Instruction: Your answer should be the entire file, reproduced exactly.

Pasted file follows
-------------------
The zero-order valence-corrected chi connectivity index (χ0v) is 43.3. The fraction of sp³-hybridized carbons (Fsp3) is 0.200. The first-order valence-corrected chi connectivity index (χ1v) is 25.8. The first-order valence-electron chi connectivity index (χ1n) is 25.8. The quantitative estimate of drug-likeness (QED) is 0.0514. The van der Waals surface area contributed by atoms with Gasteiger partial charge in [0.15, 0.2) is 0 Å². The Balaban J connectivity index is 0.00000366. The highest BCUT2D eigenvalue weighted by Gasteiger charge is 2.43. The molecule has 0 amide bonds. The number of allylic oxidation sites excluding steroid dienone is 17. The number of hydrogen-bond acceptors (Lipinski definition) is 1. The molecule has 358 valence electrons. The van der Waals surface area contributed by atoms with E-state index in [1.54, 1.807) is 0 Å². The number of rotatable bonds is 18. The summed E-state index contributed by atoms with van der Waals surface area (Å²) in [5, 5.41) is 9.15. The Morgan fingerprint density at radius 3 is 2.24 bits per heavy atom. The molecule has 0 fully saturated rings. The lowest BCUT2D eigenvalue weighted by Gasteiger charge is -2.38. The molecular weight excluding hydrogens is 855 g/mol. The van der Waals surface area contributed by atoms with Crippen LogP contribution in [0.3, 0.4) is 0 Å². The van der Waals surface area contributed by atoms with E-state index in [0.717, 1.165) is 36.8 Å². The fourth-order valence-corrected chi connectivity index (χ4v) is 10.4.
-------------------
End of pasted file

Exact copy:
The zero-order valence-corrected chi connectivity index (χ0v) is 43.3. The fraction of sp³-hybridized carbons (Fsp3) is 0.200. The first-order valence-corrected chi connectivity index (χ1v) is 25.8. The first-order valence-electron chi connectivity index (χ1n) is 25.8. The quantitative estimate of drug-likeness (QED) is 0.0514. The van der Waals surface area contributed by atoms with Gasteiger partial charge in [0.15, 0.2) is 0 Å². The Balaban J connectivity index is 0.00000366. The highest BCUT2D eigenvalue weighted by Gasteiger charge is 2.43. The molecule has 0 amide bonds. The number of allylic oxidation sites excluding steroid dienone is 17. The number of hydrogen-bond acceptors (Lipinski definition) is 1. The molecule has 358 valence electrons. The van der Waals surface area contributed by atoms with E-state index in [1.54, 1.807) is 0 Å². The number of rotatable bonds is 18. The summed E-state index contributed by atoms with van der Waals surface area (Å²) in [5, 5.41) is 9.15. The Morgan fingerprint density at radius 3 is 2.24 bits per heavy atom. The molecule has 0 fully saturated rings. The lowest BCUT2D eigenvalue weighted by Gasteiger charge is -2.38. The molecular weight excluding hydrogens is 855 g/mol. The van der Waals surface area contributed by atoms with Crippen LogP contribution in [0.3, 0.4) is 0 Å². The van der Waals surface area contributed by atoms with E-state index in [0.717, 1.165) is 36.8 Å². The fourth-order valence-corrected chi connectivity index (χ4v) is 10.4.